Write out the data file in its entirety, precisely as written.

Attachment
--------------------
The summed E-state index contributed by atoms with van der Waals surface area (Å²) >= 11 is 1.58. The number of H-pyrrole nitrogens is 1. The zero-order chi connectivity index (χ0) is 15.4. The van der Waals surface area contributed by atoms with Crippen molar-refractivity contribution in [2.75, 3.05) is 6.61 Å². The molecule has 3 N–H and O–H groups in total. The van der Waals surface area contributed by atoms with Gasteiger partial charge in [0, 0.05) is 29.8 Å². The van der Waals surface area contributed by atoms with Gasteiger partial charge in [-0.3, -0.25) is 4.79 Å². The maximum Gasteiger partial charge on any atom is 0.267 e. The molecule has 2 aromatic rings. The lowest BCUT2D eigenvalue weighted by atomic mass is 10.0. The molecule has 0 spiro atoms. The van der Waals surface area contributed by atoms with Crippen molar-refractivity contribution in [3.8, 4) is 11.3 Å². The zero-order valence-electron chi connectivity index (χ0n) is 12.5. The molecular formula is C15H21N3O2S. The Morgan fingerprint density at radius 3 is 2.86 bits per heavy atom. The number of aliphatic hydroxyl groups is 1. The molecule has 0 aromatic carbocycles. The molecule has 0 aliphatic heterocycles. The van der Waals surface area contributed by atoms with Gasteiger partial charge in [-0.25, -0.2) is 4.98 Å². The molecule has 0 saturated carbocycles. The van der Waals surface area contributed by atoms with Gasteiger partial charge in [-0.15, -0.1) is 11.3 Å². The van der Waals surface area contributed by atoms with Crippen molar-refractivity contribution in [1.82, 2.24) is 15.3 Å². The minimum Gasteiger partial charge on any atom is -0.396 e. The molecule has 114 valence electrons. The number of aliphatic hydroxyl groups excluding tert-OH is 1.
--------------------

The summed E-state index contributed by atoms with van der Waals surface area (Å²) >= 11 is 1.58. The number of H-pyrrole nitrogens is 1. The zero-order chi connectivity index (χ0) is 15.4. The van der Waals surface area contributed by atoms with Crippen molar-refractivity contribution in [2.75, 3.05) is 6.61 Å². The molecule has 3 N–H and O–H groups in total. The van der Waals surface area contributed by atoms with Gasteiger partial charge in [0, 0.05) is 29.8 Å². The van der Waals surface area contributed by atoms with Gasteiger partial charge in [-0.3, -0.25) is 4.79 Å². The maximum Gasteiger partial charge on any atom is 0.267 e. The molecule has 2 aromatic rings. The lowest BCUT2D eigenvalue weighted by atomic mass is 10.0. The molecule has 0 spiro atoms. The van der Waals surface area contributed by atoms with Crippen molar-refractivity contribution in [3.8, 4) is 11.3 Å². The zero-order valence-electron chi connectivity index (χ0n) is 12.5. The molecular formula is C15H21N3O2S. The Morgan fingerprint density at radius 3 is 2.86 bits per heavy atom. The number of aliphatic hydroxyl groups is 1. The molecule has 0 aromatic carbocycles. The molecule has 0 aliphatic heterocycles. The van der Waals surface area contributed by atoms with Gasteiger partial charge in [-0.25, -0.2) is 4.98 Å². The molecule has 0 saturated carbocycles. The van der Waals surface area contributed by atoms with Gasteiger partial charge in [-0.15, -0.1) is 11.3 Å². The van der Waals surface area contributed by atoms with Crippen molar-refractivity contribution in [1.82, 2.24) is 15.3 Å². The minimum Gasteiger partial charge on any atom is -0.396 e. The molecule has 114 valence electrons. The number of aliphatic hydroxyl groups excluding tert-OH is 1.